Recalibrating Detroit: A Plan for Incremental Neighbourhood Densification
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This thesis analyses factors responsible for Detroit’s past growth and delves into its current transient culture. The phenomena of its urban shrinkage is more than just a demographic shift. It is a harbinger of qualitative changes that permeate social, economic and cultural aspects of Detroit’s urban life. The phenomena of shrinking cities has challenged architecture and planning disciplines to seek a divergent role. One tasked with a quest to find urban constraints propagating a transient culture, and then speculating a new urban form and a process for achieving it. In order to halt urban shrinkage, Detroit will have to set itself on the path of urban recalibration. It further proposes an animated process, leading up to an urban model of a polycentric net with nodes of vitality to provide focal points for urban recovery of its neighborhoods. The analysis of the current urban fabric is focused on urban density, continuity, and the quality of the urban grain. In order to achieve a new paradigm, this thesis proposes a phased process for incremental densification while reprogramming its urban grain of community life and its built environment. Incremental densification is a systemized bootstrap process, flexible and adaptively responsive to urban transience and indeterminable prognosis. To achieve a sustainable urban form, each modest phase can then be incrementally implemented by the residents and small scale actors, all free from large scale corporate and speculative builders.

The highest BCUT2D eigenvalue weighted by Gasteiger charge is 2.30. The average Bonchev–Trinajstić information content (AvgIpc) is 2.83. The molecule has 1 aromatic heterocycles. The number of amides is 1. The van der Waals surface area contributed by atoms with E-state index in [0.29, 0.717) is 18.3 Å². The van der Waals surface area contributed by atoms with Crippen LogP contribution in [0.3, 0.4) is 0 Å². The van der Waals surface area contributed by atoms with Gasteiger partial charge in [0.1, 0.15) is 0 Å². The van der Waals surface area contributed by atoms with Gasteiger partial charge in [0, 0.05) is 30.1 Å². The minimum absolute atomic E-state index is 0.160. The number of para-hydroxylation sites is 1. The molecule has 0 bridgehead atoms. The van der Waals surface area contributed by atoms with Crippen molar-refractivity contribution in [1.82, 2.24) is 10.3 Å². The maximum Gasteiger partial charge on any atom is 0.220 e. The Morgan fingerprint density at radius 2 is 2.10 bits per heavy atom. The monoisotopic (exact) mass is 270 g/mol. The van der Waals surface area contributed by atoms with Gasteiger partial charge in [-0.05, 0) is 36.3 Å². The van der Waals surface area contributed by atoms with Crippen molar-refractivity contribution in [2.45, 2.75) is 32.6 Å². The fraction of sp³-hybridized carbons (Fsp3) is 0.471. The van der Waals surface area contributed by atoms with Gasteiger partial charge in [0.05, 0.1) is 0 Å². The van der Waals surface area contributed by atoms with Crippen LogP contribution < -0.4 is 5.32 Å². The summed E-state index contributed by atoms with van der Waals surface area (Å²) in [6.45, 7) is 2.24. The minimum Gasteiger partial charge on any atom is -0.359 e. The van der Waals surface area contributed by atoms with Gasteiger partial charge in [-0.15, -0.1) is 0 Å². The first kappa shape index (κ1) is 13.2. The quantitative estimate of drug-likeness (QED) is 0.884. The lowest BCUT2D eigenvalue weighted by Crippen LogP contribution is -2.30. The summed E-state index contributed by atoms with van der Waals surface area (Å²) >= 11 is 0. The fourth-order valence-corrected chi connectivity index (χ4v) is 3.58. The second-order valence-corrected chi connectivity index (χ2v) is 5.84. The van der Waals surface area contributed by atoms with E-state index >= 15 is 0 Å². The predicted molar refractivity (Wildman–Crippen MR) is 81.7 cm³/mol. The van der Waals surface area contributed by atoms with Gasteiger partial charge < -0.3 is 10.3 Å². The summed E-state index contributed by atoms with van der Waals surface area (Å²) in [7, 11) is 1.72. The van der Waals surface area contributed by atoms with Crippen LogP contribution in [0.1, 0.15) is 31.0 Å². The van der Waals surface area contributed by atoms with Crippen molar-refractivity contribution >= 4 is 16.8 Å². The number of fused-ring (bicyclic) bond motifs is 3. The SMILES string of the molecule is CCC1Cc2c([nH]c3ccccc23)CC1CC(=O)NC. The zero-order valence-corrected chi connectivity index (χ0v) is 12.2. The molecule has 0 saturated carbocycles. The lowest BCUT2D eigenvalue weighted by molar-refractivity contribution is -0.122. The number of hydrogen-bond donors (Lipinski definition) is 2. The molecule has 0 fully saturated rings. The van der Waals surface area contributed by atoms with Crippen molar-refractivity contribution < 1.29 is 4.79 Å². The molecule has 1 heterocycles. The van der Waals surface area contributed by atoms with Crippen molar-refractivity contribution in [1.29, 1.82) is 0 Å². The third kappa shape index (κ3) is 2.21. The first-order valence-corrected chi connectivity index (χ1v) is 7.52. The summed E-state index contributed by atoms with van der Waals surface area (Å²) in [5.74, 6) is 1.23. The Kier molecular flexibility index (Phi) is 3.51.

Cite this version of the work
Shahnaz Samuel (2018). Recalibrating Detroit: A Plan for Incremental Neighbourhood Densification. UWSpace. http://hdl.handle.net/10012/13920